In Attachment A to the affidavit, Detective Bridges first states that “your affiant” has “conducted” an investigation through which “your affiant has conducted multiple controlled purchases from Harold Anderson.” (Dkt. No. 31-1 at 6.) Presumably, the affidavit refers to the two controlled buys conducted December 7, 2018, and December 11, 2018, by the first informant to aid the investigation (CI-1). (Hr'g. Tr. 31, 44, Dkt. No. 54.) Detective Bridges then proceeds to outline the PC buy that was conducted by a second informant (CI-2). (Dkt. No. 31-1 at 6.) However, the affidavit does not state or provide any information from which a magistrate could infer that two different CIs were involved. In particular, by omitting this information, Anderson is concerned that a reasonable magistrate would inaccurately assume that the same CI conducted all three buys, thus supporting the CI's reliability. (See Def. Reply Br. 2, Dkt. No. 35.)

         At the hearing, Detective Bridges suggested that clarifying the distinct roles of CI-1 and CI-2 “would have only made the paper even stronger.” (Hr'g Tr. 54.) Presumably, the government would argue that multiple controlled purchases by multiple CIs would strengthen a finding of probable cause. However, without any information suggesting that either CI-1 or CI-2 was reliable, the court disagrees and instead finds that the affidavit improperly overstates CI-2's reliability.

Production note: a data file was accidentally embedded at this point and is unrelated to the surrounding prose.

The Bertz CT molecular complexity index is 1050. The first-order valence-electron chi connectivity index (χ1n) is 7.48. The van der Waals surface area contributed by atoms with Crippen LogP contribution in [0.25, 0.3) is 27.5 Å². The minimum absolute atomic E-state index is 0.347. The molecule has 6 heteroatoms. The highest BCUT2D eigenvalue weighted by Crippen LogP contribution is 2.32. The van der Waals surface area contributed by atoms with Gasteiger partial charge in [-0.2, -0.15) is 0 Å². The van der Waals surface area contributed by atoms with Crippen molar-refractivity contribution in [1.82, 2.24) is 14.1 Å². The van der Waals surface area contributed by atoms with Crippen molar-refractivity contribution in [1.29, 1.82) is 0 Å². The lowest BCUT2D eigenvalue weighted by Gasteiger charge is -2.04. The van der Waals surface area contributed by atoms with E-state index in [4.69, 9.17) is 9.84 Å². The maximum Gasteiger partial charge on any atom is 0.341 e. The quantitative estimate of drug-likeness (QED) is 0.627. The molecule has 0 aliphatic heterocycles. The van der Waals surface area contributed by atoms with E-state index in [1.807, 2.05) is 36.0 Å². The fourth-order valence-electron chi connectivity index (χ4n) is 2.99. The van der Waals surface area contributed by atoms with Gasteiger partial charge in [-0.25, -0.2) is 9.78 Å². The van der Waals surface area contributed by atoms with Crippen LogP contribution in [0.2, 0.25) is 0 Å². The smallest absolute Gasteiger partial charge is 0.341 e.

Because the affidavit primarily focuses on the PC buy, CI-2's reliability is a vital component to the finding of probable cause. As written, however, the affidavit suggests that the same CI conducted all the purchases from Anderson (or, as discussed below, that Detective Bridges himself conducted some of the controlled buys-a similarly misleading interpretation of the facts), which improperly bolsters the CI's reliability.[6] See, e.g., Crumb v. United States, 166 F.3d 1213, 1998 WL 789375, at *2 (6th Cir. 1998) (finding that an informant's voluntary cooperation aiding in the issuance of thirty-three prior warrants supported the informant's reliability) (unpublished table decision); United States v. Fairfax, No. 7:05CR00104, 2006 WL 1149209, at *2 (W.D. Va. May 1, 2006) (considering an informant's prior cooperation in determining the informant's reliability).

         Without a distinction between informants, Detective Bridges had clear reason to doubt the accuracy of his affidavit. A reasonable magistrate would easily rely on the first paragraph of Attachment A to conclude that the CI involved in the PC buy had a history of cooperation with the Department, ...